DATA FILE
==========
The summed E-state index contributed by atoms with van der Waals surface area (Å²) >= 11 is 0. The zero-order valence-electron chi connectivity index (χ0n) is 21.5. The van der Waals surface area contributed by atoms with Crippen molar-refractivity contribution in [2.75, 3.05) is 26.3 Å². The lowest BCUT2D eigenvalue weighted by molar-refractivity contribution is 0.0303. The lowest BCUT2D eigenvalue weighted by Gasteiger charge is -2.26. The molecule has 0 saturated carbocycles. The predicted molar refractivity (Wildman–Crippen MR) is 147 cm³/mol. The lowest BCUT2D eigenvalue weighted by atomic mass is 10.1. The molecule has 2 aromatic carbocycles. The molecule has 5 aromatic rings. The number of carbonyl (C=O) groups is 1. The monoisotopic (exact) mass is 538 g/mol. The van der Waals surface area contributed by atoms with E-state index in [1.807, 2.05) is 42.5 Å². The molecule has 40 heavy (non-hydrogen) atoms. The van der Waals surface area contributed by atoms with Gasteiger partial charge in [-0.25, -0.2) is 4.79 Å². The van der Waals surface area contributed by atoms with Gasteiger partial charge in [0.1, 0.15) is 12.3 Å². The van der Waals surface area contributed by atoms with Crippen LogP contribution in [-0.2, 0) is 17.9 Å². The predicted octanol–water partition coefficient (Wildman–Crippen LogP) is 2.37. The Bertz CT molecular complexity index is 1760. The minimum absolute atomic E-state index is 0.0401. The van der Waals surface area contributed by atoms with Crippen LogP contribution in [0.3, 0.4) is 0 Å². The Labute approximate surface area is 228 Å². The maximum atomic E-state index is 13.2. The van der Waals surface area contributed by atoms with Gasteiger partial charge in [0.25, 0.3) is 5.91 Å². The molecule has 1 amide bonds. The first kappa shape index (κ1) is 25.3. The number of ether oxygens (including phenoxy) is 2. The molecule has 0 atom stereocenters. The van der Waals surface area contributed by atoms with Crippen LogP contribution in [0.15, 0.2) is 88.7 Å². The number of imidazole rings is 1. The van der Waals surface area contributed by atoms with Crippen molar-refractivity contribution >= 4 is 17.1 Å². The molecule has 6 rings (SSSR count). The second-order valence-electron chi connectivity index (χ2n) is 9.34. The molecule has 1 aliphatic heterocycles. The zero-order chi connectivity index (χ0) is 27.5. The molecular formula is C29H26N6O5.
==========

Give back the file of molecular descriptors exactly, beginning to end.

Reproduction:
The summed E-state index contributed by atoms with van der Waals surface area (Å²) >= 11 is 0. The zero-order valence-electron chi connectivity index (χ0n) is 21.5. The van der Waals surface area contributed by atoms with Crippen molar-refractivity contribution in [2.75, 3.05) is 26.3 Å². The lowest BCUT2D eigenvalue weighted by molar-refractivity contribution is 0.0303. The lowest BCUT2D eigenvalue weighted by Gasteiger charge is -2.26. The molecule has 0 saturated carbocycles. The predicted molar refractivity (Wildman–Crippen MR) is 147 cm³/mol. The lowest BCUT2D eigenvalue weighted by atomic mass is 10.1. The molecule has 2 aromatic carbocycles. The molecule has 5 aromatic rings. The number of carbonyl (C=O) groups is 1. The monoisotopic (exact) mass is 538 g/mol. The van der Waals surface area contributed by atoms with E-state index in [1.807, 2.05) is 42.5 Å². The molecule has 40 heavy (non-hydrogen) atoms. The van der Waals surface area contributed by atoms with Gasteiger partial charge in [-0.25, -0.2) is 4.79 Å². The van der Waals surface area contributed by atoms with Gasteiger partial charge in [0.1, 0.15) is 12.3 Å². The van der Waals surface area contributed by atoms with Crippen LogP contribution in [-0.2, 0) is 17.9 Å². The predicted octanol–water partition coefficient (Wildman–Crippen LogP) is 2.37. The Bertz CT molecular complexity index is 1760. The minimum absolute atomic E-state index is 0.0401. The van der Waals surface area contributed by atoms with Crippen LogP contribution in [0.3, 0.4) is 0 Å². The Labute approximate surface area is 228 Å². The maximum atomic E-state index is 13.2. The van der Waals surface area contributed by atoms with Gasteiger partial charge in [0.25, 0.3) is 5.91 Å². The molecule has 1 amide bonds. The first kappa shape index (κ1) is 25.3. The number of ether oxygens (including phenoxy) is 2. The molecule has 0 atom stereocenters. The van der Waals surface area contributed by atoms with Crippen LogP contribution in [0.15, 0.2) is 88.7 Å². The number of imidazole rings is 1. The van der Waals surface area contributed by atoms with Crippen molar-refractivity contribution >= 4 is 17.1 Å². The molecule has 6 rings (SSSR count). The second-order valence-electron chi connectivity index (χ2n) is 9.34. The molecule has 1 aliphatic heterocycles. The zero-order chi connectivity index (χ0) is 27.5. The molecular formula is C29H26N6O5.